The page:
Social Media Adviser

Don't guess, grade your own social media performance with analytics

It makes no sense to post on social media and never measure its impact. Here's how to do it right every time.

Jun 28, 2017 @ 10:35 am

By Scott Kleinberg

Sharing social media content is the easy part. When you think about it, anyone can type 140 characters and hit the tweet button, or post a status update on LinkedIn and Facebook. But what happens next? How do you find out if what you shared resonated with anyone beyond you and your dog? (No offense, cat people, but cats are usually pretty indifferent to everything.)

The answer to that question is easier than you might think. Two of the three previously mentioned social media networks offer some sort of analytics so you can not only see how you did, but also learn what you can do to improve. In this edition of the Social Media Adviser, I'll explain what your options are and how to access them. (Note: I'm going to assume you are accessing this via a desktop or laptop, as mobile devices differ from brand to brand.)

TWITTER

So many people don't realize that Twitter offers analytics, but it does and it's pretty robust. Here's how to get started:

• Go to analytics.twitter.com. If you aren't, you'll be prompted to log in to your Twitter account.

• The first screen, labeled "Home" in the navigation menu at the top, will show you a 28-day summary with change over the previous 28 days. It's updated daily, and shows you how many tweets you've sent, along with impressions, profile visits, mentions and your follower count. Scroll down for tweet highlights and a short summary of each month.

• Switch from "Home" to "Tweets" to see how each tweet is doing, broken down by impressions, engagements and engagement rate. You can choose from all tweets, your top tweets, tweets and replies and anything you might promote (that's Twitter-speak for paid tweets, but there's no need to do that.)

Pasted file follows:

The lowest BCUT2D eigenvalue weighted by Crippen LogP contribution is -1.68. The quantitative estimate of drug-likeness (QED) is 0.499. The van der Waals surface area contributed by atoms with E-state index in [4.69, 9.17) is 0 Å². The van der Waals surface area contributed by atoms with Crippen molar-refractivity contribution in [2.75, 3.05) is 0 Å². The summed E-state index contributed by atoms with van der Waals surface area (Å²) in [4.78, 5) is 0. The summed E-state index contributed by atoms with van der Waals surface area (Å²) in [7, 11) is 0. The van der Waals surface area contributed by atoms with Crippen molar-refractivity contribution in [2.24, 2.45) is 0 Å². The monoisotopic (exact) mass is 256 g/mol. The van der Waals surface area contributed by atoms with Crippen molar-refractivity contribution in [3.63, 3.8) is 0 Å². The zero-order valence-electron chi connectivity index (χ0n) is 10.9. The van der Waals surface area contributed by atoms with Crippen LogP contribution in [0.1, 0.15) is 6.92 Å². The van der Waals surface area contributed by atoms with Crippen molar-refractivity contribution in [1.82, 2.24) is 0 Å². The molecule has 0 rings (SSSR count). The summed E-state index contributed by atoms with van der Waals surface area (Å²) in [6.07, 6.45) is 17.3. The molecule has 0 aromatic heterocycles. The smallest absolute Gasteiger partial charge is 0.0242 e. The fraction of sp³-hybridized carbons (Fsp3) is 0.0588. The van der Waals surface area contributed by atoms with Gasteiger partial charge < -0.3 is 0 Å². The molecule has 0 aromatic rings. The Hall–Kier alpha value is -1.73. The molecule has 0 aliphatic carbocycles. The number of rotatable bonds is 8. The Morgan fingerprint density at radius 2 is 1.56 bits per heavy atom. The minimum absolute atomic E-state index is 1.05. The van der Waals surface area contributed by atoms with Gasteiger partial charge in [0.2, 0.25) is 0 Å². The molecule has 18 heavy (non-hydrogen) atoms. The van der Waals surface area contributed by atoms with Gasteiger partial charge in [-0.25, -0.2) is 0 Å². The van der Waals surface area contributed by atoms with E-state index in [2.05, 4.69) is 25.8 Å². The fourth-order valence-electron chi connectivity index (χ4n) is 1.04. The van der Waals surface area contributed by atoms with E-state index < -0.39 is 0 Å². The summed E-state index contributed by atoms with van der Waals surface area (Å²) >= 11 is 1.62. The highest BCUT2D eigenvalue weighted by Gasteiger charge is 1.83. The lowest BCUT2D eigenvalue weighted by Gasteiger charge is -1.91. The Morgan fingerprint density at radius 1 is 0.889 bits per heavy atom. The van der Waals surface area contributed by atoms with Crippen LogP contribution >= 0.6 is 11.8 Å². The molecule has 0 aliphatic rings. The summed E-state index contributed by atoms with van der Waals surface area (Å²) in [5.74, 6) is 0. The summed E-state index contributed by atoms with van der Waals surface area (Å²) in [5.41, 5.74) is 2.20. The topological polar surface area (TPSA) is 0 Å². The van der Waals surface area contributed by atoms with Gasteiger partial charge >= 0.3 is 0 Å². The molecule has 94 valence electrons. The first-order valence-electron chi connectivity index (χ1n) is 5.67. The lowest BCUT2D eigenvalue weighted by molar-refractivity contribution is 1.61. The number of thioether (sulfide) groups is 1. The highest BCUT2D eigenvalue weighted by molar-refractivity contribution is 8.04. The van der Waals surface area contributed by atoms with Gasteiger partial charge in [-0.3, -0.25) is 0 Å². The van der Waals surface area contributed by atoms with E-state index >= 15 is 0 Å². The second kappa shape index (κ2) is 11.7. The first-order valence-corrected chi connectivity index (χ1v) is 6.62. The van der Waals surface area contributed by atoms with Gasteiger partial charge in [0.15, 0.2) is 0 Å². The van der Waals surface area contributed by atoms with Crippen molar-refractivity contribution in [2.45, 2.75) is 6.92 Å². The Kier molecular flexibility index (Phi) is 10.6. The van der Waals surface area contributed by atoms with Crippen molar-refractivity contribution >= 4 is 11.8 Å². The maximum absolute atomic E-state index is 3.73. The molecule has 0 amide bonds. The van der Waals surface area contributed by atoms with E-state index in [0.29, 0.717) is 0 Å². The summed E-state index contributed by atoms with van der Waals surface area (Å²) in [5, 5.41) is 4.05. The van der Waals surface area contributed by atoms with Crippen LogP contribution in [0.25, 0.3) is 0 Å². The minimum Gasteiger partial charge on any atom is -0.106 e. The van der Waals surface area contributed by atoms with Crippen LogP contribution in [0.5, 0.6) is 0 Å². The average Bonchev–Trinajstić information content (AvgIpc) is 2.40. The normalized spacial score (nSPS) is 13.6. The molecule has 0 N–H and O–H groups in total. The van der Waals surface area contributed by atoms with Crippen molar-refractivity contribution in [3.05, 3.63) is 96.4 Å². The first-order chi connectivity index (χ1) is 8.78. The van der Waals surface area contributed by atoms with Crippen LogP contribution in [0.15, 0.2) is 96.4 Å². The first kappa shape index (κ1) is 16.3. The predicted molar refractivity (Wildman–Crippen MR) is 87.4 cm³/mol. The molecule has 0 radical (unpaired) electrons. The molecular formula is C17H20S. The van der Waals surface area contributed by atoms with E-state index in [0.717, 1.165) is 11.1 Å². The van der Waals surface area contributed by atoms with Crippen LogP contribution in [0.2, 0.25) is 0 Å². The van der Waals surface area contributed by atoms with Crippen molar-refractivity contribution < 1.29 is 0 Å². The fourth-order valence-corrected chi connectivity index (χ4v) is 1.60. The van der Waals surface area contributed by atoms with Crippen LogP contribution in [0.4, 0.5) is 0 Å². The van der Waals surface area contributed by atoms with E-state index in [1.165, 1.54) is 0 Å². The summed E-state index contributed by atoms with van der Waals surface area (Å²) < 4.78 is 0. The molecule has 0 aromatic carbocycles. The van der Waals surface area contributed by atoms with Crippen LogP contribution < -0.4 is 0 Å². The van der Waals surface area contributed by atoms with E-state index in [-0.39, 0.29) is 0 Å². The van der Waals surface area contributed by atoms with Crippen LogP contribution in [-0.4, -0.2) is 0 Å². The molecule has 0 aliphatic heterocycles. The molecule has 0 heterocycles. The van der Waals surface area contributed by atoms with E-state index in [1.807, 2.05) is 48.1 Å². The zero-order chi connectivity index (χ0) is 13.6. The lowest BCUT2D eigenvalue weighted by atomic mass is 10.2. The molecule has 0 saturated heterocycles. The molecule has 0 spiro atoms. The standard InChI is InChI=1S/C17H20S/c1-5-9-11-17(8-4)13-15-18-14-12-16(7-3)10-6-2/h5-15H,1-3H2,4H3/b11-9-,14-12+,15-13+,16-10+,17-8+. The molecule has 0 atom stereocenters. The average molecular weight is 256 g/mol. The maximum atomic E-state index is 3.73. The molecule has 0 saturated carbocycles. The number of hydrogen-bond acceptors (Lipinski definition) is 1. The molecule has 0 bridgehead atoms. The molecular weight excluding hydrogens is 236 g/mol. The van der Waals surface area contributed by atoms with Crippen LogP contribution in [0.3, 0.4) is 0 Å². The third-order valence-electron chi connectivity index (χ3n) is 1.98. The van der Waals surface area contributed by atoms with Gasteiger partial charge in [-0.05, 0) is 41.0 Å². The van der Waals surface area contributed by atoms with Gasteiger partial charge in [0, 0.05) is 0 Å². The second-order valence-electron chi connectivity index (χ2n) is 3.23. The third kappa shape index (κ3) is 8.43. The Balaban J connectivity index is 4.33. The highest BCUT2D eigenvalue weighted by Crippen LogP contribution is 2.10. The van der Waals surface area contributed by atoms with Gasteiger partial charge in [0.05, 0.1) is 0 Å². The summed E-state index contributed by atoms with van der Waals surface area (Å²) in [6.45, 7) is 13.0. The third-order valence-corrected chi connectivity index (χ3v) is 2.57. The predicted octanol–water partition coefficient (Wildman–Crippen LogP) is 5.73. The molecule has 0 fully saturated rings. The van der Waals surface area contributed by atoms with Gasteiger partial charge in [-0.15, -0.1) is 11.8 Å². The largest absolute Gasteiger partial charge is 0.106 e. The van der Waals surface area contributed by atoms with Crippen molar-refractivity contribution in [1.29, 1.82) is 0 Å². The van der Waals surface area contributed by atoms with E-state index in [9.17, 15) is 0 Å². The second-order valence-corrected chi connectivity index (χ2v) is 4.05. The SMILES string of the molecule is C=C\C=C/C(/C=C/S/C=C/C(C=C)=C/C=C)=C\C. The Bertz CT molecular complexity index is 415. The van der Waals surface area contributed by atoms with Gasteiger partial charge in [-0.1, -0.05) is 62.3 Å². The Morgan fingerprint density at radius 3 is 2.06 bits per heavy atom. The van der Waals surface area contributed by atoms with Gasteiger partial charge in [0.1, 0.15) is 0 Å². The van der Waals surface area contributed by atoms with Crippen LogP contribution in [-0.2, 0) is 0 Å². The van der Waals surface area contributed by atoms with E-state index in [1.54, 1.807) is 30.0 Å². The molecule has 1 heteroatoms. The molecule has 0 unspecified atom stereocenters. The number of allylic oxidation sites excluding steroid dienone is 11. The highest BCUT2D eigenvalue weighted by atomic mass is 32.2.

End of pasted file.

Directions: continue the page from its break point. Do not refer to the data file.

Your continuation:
• On this screen, you can export data over a three-month period, and you can export that data for sharing or future use. Plus, there's all kinds of great info on enagement, from how many link clicks you got to how many likes, retweets and replies. It's really great.

• The next tab is "Audiences," a treasure trove of data. Everything from demographics to current audience size to occupations to income to marital status to wireless carrier. And that's just scratching the surface.

LINKEDIN

Offers much less than Twitter, even with premium accounts, but still provides enough useful information to gauge your successes and failures.

• To access analytics on a personal account, look for the box on the left side of the page with your name, profile photo and numbers showing "Who's viewed your profile" and "Views of your post." Clicking on "Views of your post" gives you three tabs to choose from: "Articles," "Posts" and "All activity." Articles are blogs, meaning you wrote the content, added photos and wrote a headline. Posts are the links or status updates you shared, which is more like Twitter. And "All activity" will show how you interacted with other people's posts.

• When you click on Posts, you'll see how many times your post was viewed in the feed. When you click on that number, you'll see the number of views, likes and comments, along with a breakdown of who looked, their title and where they're from.

• When you click on Articles, you'll see how many clicks your article received. When you click on that number, you'll see the number of likes, a breakdown of who looked, their title, where they are from and how they found the article. Both Posts and Articles will show you a breakdown by LinkedIn network (1st, 2nd or 3rd degree).

FACEBOOK

Facebook's insights are the most impressive of any platform, but there's a catch: You need to have a Facebook page to get them. If your company has a page, you can see all kinds of things, from likes to actions on your page to how engaged people are to how long people watched your videos. If you have a profile, you're unfortunately out of luck. If you use Facebook more for business than personal use, I recommend having a page. If you just interact with family and post photos, you should use a profile because analytics probably don't matter much for what you're doing.

One to remember in all cases: Social media success — or failure, for that matter — doesn't happen overnight. You can't come to a concrete conclusion without sticking with it for several months. Keep an eye on what you're doing and adjust accordingly.

If you have a social media question or an idea for a column topic, or if you have thoughts about this column or any previous ones, please let me know. Tweet them to me with the hashtag #socialmediaadviser or email me at skleinberg@investmentnews.com.

And remember to follow me on Twitter at @scottkleinberg.

Thanks for reading Social Media Adviser.

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